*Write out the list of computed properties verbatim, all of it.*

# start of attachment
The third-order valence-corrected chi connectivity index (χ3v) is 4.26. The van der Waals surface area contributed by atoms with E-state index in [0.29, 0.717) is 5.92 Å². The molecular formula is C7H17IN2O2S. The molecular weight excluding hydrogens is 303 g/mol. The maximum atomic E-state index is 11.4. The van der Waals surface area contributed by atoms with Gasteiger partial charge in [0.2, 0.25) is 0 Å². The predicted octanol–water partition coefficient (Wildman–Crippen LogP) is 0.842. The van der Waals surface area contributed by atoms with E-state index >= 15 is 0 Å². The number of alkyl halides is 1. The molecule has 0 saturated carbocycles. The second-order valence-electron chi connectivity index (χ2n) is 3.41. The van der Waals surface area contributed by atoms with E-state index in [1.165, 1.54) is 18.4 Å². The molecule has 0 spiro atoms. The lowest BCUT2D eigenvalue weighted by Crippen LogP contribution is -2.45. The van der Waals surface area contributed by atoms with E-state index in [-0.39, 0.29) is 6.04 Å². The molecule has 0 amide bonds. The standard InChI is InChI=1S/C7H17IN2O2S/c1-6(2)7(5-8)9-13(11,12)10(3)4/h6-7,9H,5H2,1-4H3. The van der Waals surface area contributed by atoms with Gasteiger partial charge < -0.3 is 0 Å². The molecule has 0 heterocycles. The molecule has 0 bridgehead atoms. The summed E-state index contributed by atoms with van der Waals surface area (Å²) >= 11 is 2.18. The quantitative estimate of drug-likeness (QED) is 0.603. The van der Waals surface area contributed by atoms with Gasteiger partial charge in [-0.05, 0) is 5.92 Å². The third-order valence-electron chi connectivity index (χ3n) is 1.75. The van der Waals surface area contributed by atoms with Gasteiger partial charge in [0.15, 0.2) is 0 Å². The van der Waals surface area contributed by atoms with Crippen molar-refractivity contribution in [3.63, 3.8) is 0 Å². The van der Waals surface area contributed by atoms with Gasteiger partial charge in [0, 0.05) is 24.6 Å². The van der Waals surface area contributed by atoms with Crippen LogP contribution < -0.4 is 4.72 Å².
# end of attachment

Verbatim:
The third-order valence-corrected chi connectivity index (χ3v) is 4.26. The van der Waals surface area contributed by atoms with E-state index in [0.29, 0.717) is 5.92 Å². The molecular formula is C7H17IN2O2S. The molecular weight excluding hydrogens is 303 g/mol. The maximum atomic E-state index is 11.4. The van der Waals surface area contributed by atoms with Gasteiger partial charge in [0.2, 0.25) is 0 Å². The predicted octanol–water partition coefficient (Wildman–Crippen LogP) is 0.842. The van der Waals surface area contributed by atoms with E-state index >= 15 is 0 Å². The number of alkyl halides is 1. The molecule has 0 saturated carbocycles. The second-order valence-electron chi connectivity index (χ2n) is 3.41. The van der Waals surface area contributed by atoms with E-state index in [1.165, 1.54) is 18.4 Å². The molecule has 0 spiro atoms. The lowest BCUT2D eigenvalue weighted by Crippen LogP contribution is -2.45. The van der Waals surface area contributed by atoms with E-state index in [-0.39, 0.29) is 6.04 Å². The molecule has 0 amide bonds. The standard InChI is InChI=1S/C7H17IN2O2S/c1-6(2)7(5-8)9-13(11,12)10(3)4/h6-7,9H,5H2,1-4H3. The van der Waals surface area contributed by atoms with Gasteiger partial charge < -0.3 is 0 Å². The molecule has 0 heterocycles. The molecule has 0 bridgehead atoms. The summed E-state index contributed by atoms with van der Waals surface area (Å²) >= 11 is 2.18. The quantitative estimate of drug-likeness (QED) is 0.603. The van der Waals surface area contributed by atoms with Gasteiger partial charge in [-0.05, 0) is 5.92 Å². The third-order valence-electron chi connectivity index (χ3n) is 1.75. The van der Waals surface area contributed by atoms with Gasteiger partial charge in [0.15, 0.2) is 0 Å². The van der Waals surface area contributed by atoms with Crippen molar-refractivity contribution in [3.63, 3.8) is 0 Å². The van der Waals surface area contributed by atoms with Gasteiger partial charge in [0, 0.05) is 24.6 Å². The van der Waals surface area contributed by atoms with Crippen LogP contribution < -0.4 is 4.72 Å².